From Comic to Screen: Adapting Webcomics

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Filmmakers are constantly seeking the next great idea that will land them a smash hit with audiences. With the inundation of mega-franchises like the Marvel Cinematic Universe, the unending deluge of Star Wars content, and the multitudes of remakes and reimaginings, it’s near impossible to find a truly fresh and original idea. Sometimes filmmakers think they’ve hit a gold mine with adaptations – many a video game and novel has been subjected to the Hollywood machine with varying degrees of success. But, more recently, these creatives and executives have been discovering the creative and artistically diverse media of webcomics. Webcomic artists have been quietly releasing hundreds of pages of their own original stories, most of which are free to read online, for people to enjoy. More recently, several of these webcomics have been successfully brought to the screen, blowing past all expectations and generating massive traffic for both the live action adaptations and their original webcomic pages. 

First, is Netflix’s new series Sweet Home, based on the webcomic of the same name by South Korean writer/artist team Kim Carnby and Hwang Young-chan. Originally published on Webtoon in 2017, it had a successful 140 chapter run that garnered enough attention it was optioned for a live-action adaptation. The show debuted on Netflix in December 2020 to unbelievable success – within three days it reached 3rd in the Top 10 list in US Netflix. Met with mostly positive critical responses, Sweet Home centers on a mysterious “illness” in South Korea that sweeps across the nation and beyond.; this unexplained illness causes humans to transform into hideous and deadly monsters that present a violent threat for the remaining human population. The story follows Cha Hyun-soo, a suicidal teenager who moved into a run-down apartment complex shortly after losing his family in a car accident. When the monster outbreak starts, he discovers with horror that he, too, is infected and will inevitably become one – but somehow manages to hold off succumbing, instead vowing to use his newfound abilities to protect the humans he lives withWhile the show itself feels like it loses most of its momentum in the later episodes, the personalities of the survivors keep the viewers invested in the story so that the cliffhanger at the end of the show, teasing a potential second season, will tempt audiences to return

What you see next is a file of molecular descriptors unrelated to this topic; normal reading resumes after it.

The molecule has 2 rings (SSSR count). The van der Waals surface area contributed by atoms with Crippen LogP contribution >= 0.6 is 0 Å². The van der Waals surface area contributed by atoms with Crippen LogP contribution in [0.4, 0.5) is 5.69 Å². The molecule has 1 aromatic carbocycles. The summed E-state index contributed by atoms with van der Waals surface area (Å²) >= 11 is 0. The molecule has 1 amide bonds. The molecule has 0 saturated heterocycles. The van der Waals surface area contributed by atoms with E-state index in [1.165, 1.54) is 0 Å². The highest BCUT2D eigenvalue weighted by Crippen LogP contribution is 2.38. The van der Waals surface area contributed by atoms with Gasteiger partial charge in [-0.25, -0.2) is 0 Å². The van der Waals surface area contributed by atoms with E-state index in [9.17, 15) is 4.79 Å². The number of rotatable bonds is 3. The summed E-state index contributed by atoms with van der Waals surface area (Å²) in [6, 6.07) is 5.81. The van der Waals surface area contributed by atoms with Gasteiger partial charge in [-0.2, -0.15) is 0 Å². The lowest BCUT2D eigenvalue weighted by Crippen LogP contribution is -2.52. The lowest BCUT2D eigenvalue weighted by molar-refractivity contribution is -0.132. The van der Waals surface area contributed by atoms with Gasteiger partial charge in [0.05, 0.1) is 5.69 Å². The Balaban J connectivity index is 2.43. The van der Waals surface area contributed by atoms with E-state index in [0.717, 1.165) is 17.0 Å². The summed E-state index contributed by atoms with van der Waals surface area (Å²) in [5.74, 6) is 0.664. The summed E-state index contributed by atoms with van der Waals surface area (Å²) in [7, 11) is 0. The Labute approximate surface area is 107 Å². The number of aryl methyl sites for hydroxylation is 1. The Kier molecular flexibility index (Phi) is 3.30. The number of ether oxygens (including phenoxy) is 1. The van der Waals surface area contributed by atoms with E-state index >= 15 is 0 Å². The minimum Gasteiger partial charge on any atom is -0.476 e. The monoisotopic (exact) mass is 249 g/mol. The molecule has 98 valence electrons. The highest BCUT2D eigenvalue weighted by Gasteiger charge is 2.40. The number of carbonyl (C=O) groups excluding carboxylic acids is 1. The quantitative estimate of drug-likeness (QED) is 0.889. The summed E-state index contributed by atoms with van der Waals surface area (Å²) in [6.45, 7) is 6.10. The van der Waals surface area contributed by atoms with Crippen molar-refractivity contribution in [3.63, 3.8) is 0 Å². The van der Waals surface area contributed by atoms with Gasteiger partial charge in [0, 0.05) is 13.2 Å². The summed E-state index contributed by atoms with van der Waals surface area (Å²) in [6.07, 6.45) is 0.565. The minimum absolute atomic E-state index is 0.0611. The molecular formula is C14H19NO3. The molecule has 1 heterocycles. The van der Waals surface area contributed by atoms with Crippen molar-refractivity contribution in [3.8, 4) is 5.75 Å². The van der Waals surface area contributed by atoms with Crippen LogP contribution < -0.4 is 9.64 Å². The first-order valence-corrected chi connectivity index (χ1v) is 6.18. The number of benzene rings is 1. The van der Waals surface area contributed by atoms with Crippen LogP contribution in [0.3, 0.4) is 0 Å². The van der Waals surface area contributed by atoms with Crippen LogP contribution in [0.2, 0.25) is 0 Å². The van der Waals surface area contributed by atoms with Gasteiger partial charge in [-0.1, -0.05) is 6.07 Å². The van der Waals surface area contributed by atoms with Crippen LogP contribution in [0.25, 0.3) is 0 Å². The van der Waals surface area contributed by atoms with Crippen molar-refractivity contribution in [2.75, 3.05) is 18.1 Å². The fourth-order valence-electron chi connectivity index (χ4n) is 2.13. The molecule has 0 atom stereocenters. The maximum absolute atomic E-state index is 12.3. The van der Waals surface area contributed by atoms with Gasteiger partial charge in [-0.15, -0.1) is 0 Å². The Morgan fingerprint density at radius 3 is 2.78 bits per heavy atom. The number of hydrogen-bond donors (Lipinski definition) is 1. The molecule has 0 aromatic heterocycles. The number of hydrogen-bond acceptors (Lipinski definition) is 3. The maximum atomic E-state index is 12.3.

Kingdom is another South Korean series released by Netflix, with season one debuting in 2019. Described as a mix of zombie thriller and historical period drama, Kingdom is also based on the webcomic series Kingdom of the Gods by Kim Eun-hee and Yang Kyung-il. The show was met with rave reviews, with critics praising the acting, story, and intrigue that added much-needed depth to the source material. The show focuses on Yi Chang, Crown Prince of Joseon and heir to the throne until he is usurped by the power hungry Haewon Jo clan. In his journey to discover the truth of his father’s mysterious illness, he encounters victims of a dangerous and seemingly unstoppable plague that turns its victims into bloodthirsty undead. What really ramps up the tension is the show’s setting  the waves of undead sprinting out of the pitch-black night towards a line of soldiers wielding swords and muskets is one visual I will not soon be forgetting. 

For fans of horror, both Sweet Home and Kingdom will not disappoint. Both shows are available for streaming on Netflix, and are bound to provide hours of entertainment and high-stakes action.